Rachael Murton - Project Manager
Elephants at the Release Facility
The Elephant Orphanage Project (EOP) in Zambia, aims to rescue, rehabilitate and return orphaned elephants back to the wild. The orphans' mothers are often victims of poaching and human wildlife conflict. Once an orphan has been rescued and stabilised they are taken to EOP's Lilayi Elephant Nursery in Lusaka where they are provided with intensive care around the clock, which in some cases means being bottle fed every three hours. The dedicated and highly trained keepers are guardians to the elephants day and night and they help them to overcome their loss and learn behaviours required for them to survive in their natural environment.
Once the calves are no longer reliant on milk, are healthy and robust, and have formed a bond with their fellow orphans, they are moved to EOP's release facility within Kafue National Park. Here they are integrated into an already established orphan herd and learn to become independent of human support. They spend most of their time browsing in the park under the watchful eye of the herds' self appointed matriarch and a limited number of elephant carers. Being within an environment of vast natural forests, inhabited by a local population of over 1,000 wild elephant elephants, there is every opportunity for the orphaned elephants to reintegrate with fellow elephants and eventually return to the wild. Until this time comes, they are given the option to return to the safety of a boma at night which also enables EOP carers to regularly monitor their physical and phycological well being.
What Elephant Orphanage Project does
Rescue orphaned elephants and care for them at Lilayi Elephant Nursery
Rehabilitate rescued elephants by preparing them for re-wilding at Camp Phoenix, the release facility in Kafue National Park
Create an orphan herd to reduce the elephant's dependency on humans and increase their chances of wild integration
Analyse and record the elephants' social behaviour and interactions through ongoing research and data collection
Monitor the orphan herd during and following their release
How Olsen Animal Trust helps
OAT are a primary project partner, alongside IFAW (International Fund for Animal Welfare and DSWF (The David Shepherd Wildlife Foundation) providing ongoing financial support towards the overall running of the operation.
Project Images - hover over for details
Nursery for orphaned elephants
Together with the Department of National Parks and Wildlife, EOP regularly comes to the rescue of orphaned elephants in Zambia. EOP educates and trains local Zambians on what to do if they come across an orphan elephant. This involves how to take care of themselves and the elephant, whilst waiting for EOP to arrange the rescue.
Making up the orphan's bottles
Here's our OATOKE, Dave, making up a milk bottle for one of the orphans. Young elephants' stomachs are very sensitive so baby milk formula mixed with natural vitamins, proteins and oats is used.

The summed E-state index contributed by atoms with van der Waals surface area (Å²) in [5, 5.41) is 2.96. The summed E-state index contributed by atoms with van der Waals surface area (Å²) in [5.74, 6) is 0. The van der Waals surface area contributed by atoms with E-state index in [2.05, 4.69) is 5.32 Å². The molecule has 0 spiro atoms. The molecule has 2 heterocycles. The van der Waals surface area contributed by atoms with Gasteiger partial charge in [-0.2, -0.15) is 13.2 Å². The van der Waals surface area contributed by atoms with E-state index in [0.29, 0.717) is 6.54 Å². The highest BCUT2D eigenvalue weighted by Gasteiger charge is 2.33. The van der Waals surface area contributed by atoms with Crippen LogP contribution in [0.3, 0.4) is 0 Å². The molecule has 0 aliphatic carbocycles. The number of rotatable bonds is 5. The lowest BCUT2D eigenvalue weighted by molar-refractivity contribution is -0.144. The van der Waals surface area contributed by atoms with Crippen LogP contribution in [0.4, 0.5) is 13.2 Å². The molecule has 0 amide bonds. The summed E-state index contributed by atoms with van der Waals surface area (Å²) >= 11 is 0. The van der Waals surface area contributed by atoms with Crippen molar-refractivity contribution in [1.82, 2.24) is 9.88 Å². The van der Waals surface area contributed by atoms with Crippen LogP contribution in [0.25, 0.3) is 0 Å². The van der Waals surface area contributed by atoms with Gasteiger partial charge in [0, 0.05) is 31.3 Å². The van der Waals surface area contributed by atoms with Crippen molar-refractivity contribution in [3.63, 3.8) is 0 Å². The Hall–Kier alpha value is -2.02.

Elephants and their keepers
This is Lilayi Elephant Nursery, located just outside Lusaka. It is a purpose-built facility designed to house and care for elephant calves, most of whom are orphans due their mothers being poached. The orphans receive intensive care from dedicated carers until they are ready to be transferred to a purpose built release facility within Kafue National Park.
EOP and their major donors
OAT are proud to be one of the major sponsors of EOP alongside the David Shepherd Wildlife Foundation and IFAW - the International Fund for Animal Welfare. Every year all the partners meet to discuss the ongoing challenges and successes of the programme. In 2018 this meeting took place in Lusaka, Zamiba, and its attendees are photographed here.
Relocating the orphans to the release site
Some of the OAT team were lucky enough to join the relocation of two of the orphans from the nursery in Lusaka to the release facility in Kafue National Park. It was an 11 hour journey with stops every two hours to make sure the elephants were were fed and watered. Here Sue, our Founder, is helping make sure they have one of their bottle feeds.
New orphans meeting the herd
Chamilandu (pictured left) is the self appointed matriarch of the orphan herd at the Kafue based release sight. Here she comforts one of the new arrivals from Lilayi nursery. You can easily tell the new arrivals from Lilayi orphans apart as their skin is brown which is the colour of the sand they bathe in at the nursery. This wears off after a few weeks of being in Kafue.
Release Facility for rehabilitated elephants
Kafue Release Facility is where orphaned elephants are based in the final phase of their rehabilitation. They usually move here from the nursery at three years old. They spend their days browsing in the national park in the vicinity of the release camp. During this time they form bonds with their surrogate siblings and learn from older, experienced elephants under the watchful eye of the keepers.
The orphan herd
The orphan herd heading out for their daily outing into the bush. They can choose to return to the boma facility in the evenings until they are confident enough to fend for themselves. The older orphans are monitored using GPS collars and are often seen interacting with wild herds.
Studying the behaviour of the orphan herd is a vital component of the EOP project. It provides an in-depth understanding of the successes and challenges of the rehabilitation and release processes. Such information enables them to continuously shape the protocols of the programme to ensure maximum success for EOP, and other elephant rehabilitation projects across the continent.
For further information on the work of Elephant Orphanage Project please visit